To be honest I have very little clue where and what I ate when in Tokyo a couple of weeks ago. The thing is I'm no expert in Japanese food. Combine that with jetlag and being a bit pissed most evenings means that this isn't going to be one of those blog posts that people will be referring to when planning a trip to Tokyo.
Having said that I do know a little about noodles, and as I ate these for lunch it also meant I wasn't inebriated. Of the noodles I sampled, by far the best was a quite amazing mutant-tonkotsu ramen (photo, below left) from a place called Kiwamiya, where the broth was made with not only pork but also chicken, beef, seafood and vegetables with a shot of shoyu (soy sauce) for good measure. This rich, viscous broth was packed full of flavour and was augmented with top quality pork and egg. The only slight negative was that the ramen noodle used was a bit too thick; I really shouldn't gone with kaedama (refill of noodles), as it left me in a noodle coma all afternoon. I can still scarcely believe that lunch here cost Yen 880 (less than the equivalent of £6).
Of the other noodles I tried, I liked the classic Hakata-style tonkotsu ramen (photo, above right) from a place called HRC. Less viscous than the broth at Kiwamiya, it still packed a porky punch. London's tonkotsu contenders could learn a thing or two from this broth although its oily nature may scare off some punters. Oh, and rather bizarrely, this bowl of ramen came with a free bowl of rice. All this for the equivalent of a fiver – who said Japan was expensive?
A concept in some Japanese restaurants is the set menu with a 'drink-all-you-can' element comprising of an unlimited pour of local beers, sake and shochu (sadly, there's no premium booze on the list). I'm pretty sure that if anyone offered free booze with meals in Britain, they'd be bankrupt within a week. Of the couple of places with this concept I went to, I really enjoyed the barbecue at Namiu – the scallops were amazing. As was the whole spread that kicked off with various cold dishes including sashimi and ended with a bowl of cold soba noodles.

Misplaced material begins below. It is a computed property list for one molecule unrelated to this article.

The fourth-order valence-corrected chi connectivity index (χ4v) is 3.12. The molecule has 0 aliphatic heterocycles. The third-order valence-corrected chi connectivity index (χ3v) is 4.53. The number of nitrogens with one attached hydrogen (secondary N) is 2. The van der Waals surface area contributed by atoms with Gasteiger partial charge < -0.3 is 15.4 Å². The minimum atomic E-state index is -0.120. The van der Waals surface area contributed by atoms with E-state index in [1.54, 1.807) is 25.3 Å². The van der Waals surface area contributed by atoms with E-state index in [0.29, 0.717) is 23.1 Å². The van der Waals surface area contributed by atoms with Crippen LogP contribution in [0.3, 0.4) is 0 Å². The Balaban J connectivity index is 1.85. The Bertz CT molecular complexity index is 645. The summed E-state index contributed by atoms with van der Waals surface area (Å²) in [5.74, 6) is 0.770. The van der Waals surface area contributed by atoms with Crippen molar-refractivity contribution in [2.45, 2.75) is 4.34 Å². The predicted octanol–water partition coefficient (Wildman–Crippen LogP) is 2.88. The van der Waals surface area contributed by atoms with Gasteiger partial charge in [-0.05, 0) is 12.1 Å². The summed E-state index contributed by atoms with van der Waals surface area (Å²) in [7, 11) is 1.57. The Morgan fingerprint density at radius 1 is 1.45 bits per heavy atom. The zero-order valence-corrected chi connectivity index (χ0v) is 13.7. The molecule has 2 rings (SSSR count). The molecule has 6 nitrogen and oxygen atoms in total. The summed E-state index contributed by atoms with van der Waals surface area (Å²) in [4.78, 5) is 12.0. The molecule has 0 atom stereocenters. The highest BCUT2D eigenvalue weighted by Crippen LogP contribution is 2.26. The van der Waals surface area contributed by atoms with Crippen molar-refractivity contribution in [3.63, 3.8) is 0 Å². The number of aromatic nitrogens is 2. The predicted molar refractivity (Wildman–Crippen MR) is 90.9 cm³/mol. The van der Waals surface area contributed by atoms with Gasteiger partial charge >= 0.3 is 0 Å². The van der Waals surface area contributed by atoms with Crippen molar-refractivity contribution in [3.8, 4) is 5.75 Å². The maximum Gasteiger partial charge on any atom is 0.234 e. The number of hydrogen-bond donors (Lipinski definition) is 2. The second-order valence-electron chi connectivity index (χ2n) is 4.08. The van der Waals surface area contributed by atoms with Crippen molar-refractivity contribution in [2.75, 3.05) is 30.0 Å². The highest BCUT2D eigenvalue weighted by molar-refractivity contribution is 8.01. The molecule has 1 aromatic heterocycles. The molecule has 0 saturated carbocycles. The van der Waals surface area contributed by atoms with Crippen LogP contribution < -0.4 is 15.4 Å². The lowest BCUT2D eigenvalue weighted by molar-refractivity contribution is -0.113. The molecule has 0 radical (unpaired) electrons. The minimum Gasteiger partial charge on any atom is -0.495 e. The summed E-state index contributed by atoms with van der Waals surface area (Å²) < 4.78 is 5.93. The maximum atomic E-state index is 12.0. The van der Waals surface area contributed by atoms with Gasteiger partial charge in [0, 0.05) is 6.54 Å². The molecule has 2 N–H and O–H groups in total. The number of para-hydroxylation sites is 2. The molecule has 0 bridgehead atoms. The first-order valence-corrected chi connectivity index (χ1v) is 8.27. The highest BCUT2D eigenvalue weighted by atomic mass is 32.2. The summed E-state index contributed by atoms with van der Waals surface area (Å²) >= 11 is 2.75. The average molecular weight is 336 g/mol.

The other place I went to has no English name nor website and all I can remember was that it served food from the southern island of Kyushu. The surroundings were more casual than Namiu but the sashimi (photo, top right) was just as good, if not better.
Course after course came, as did the booze. Dishes were either served as a platter to share or on individual plates. I was taken aback by one of the courses, which consisted of a fried chicken wing with a slice of lemon. It was nice chicken, but somehow it felt wrong in the middle of a banquet that otherwise did a fine job in showcasing the regional cuisine of Kyushu. In terms of atmosphere, this was my favourite despite walking into the toilet when a salaryman was having a dump (in my defence he hadn't locked the toilet door).
The other evening meals were a bit more casual with a fantastic sushi / sashimi dinner one night and chicken skewers at a yakitoria (is that a real word?) on the other. Despite not being 'drink-all-you-can', I enjoyed both with the yakitoria edging it on ambience. Of the food, my favourite dish was the tsukune (chicken meatballs) and extra portions were ordered. I would love to tell you more about these places but neither joint has a website and both are tucked away in impossible-to-find alleys.
Last but not least, Tokyo's late night snacks are pretty tasty, too. The gyoza was a bargain at Yen 250 (less than £2) for half a dozen. These were made using a special gyoza cooker consisting of a hotplate with a hinged lid that steamed as well as grilled the dumplings. I also enjoyed some takoyaki (octopus balls) smothered with what tasted like a thickened Worcestershire sauce. These were damn tasty and with a cheeky beer, I recall getting change from a 1000 Yen note – another bargain!
All told, I enjoyed eating in Tokyo and for that I must thank my colleagues N and S who both looked after me superbly. I was particularly touched that they remembered how much I adore ramen from my previous visit.